Enraged, and seeking his vengeance, Ben-Hur enters the race. Messala drives a „Greek Chariot,” with blades on the hubs, designed to tear apart competing chariots. In the violent and grueling race, Messala attempts to destroy Ben-Hur’s chariot but destroys his own instead; Messala is trampled and mortally wounded, while Ben-Hur wins the race. Before dying, Messala tells Ben-Hur that „the race is not over” and that he can find his mother and sister „…in the Valley of the Lepers, if you can recognize them.”
The film is subtitled „A Tale of the Christ”, and it is at this point that Jesus Christ reappears. Esther is moved by the Sermon on the Mount. She tells Ben-Hur about it, but he will not be consoled; blaming Roman rule — not Messala — for his family’s fate, Ben-Hur rejects his patrimony and citizenship, and plans violence against the Empire. Learning that Tirzah is dying, Ben-Hur and Esther take her and Miriam to see Jesus Christ, but they cannot get near Him; his trial has begun, with Pilate washing his hands of responsibility for Jesus Christ’s fate. Recognizing Jesus Christ from their earlier encounter in Nazareth, Ben-Hur attempts to return the long-ago favor by giving Jesus water during His march to Calvary but guards pull them apart.
Ben-Hur witnesses the Crucifixion. Miriam and Tirzah are healed by a miracle, as are Ben-Hur’s heart and soul. He tells Esther that as he heard Jesus Christ talk of forgiveness while on the cross, „I felt His voice take the sword out of my hand.” The film ends with an emotional reunion between Ben-Hur and his mother and sister, followed by a scene of the empty crosses of Calvary and a shepherd leading his flock.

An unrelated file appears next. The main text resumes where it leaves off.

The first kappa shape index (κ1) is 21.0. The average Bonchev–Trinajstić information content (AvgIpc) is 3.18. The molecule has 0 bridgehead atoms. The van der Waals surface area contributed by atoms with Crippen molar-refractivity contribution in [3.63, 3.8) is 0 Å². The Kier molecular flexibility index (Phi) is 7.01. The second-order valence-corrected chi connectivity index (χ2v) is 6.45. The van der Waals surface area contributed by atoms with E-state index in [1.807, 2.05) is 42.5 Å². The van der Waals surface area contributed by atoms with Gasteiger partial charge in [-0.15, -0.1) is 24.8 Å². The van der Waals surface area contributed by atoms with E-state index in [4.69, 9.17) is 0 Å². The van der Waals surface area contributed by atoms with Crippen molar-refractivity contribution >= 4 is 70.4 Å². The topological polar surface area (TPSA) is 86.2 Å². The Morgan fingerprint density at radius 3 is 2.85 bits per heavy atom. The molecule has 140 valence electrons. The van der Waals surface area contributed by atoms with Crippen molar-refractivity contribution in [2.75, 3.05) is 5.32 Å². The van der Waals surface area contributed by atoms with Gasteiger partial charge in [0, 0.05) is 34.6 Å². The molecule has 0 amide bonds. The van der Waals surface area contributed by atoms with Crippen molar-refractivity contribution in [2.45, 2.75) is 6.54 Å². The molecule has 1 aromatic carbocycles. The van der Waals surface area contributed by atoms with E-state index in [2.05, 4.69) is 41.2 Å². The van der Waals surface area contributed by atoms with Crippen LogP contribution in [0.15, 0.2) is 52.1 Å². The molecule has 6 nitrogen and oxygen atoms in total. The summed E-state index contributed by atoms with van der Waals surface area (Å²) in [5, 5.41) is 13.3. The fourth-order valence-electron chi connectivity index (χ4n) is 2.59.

Differences between novel and film
There are several differences between the original novel and the film. The changes made serve to make the film’s storyline more immediately dramatic.
- In the novel, Messala is seriously, but not fatally, injured in the chariot race. In the movie, Messala falls victim to an accident that is caused by his own attempts to sabotage Ben-Hur, and he dies from the wounds sustained from the accident. In the book, Messala plots to have Ben-Hur murdered in revenge, but his plans go awry. It is revealed at the end of the novel that Iras (who is Messala’s mistress and does not appear in the 1959 film) had murdered Messala in a fit of anger about five years after the chariot race.
- The film has the chariot race taking place in Jerusalem, the novel however has it taking place in Antioch.
- In the novel, Ben-Hur becomes a convert to Christianity before, rather than after, the Crucifixion, and he does not display the harsh bitterness that he does in the William Wyler film. Similarly, the healing of Ben-Hur’s mother and sister takes place earlier in the book, not immediately after the death of Christ.
- In the novel, the character of Quintus Arrius was acquainted with Ben-Hur’s father, but in the movie there was no such prior association between the Arrius and Hur families. In the novel, Arrius dies and passes his property and title on to Ben-Hur prior to Ben-Hur’s return home. No mention of Arrius’s death is made in the 1959 film, so presumably he is still alive at film’s end.
- The novel ends about 30 years after the chariot race, with the Ben-Hur family living in Misenum, Italy. While in Antioch, Ben-Hur learns that Sheik Ilderim (who does not die in any of the film versions of the novel) had bequeathed him a large amount of money. At about the same time he learns of the persecution of Christians in Rome by Emperor Nero, Ben-Hur helps establish the Catacomb of San Calixto so that the Christian community will have a place to worship freely. The movie, however, ends almost immediately after the Crucifixion of Christ and the healing of Ben-Hur’s mother and sister. This is presumably only a few years after the chariot race, not thirty years afterward. None of the characters (except Balthasar, who appears in the Nativity Scene) is shown to age in the film.
- (VIA) Wikipedia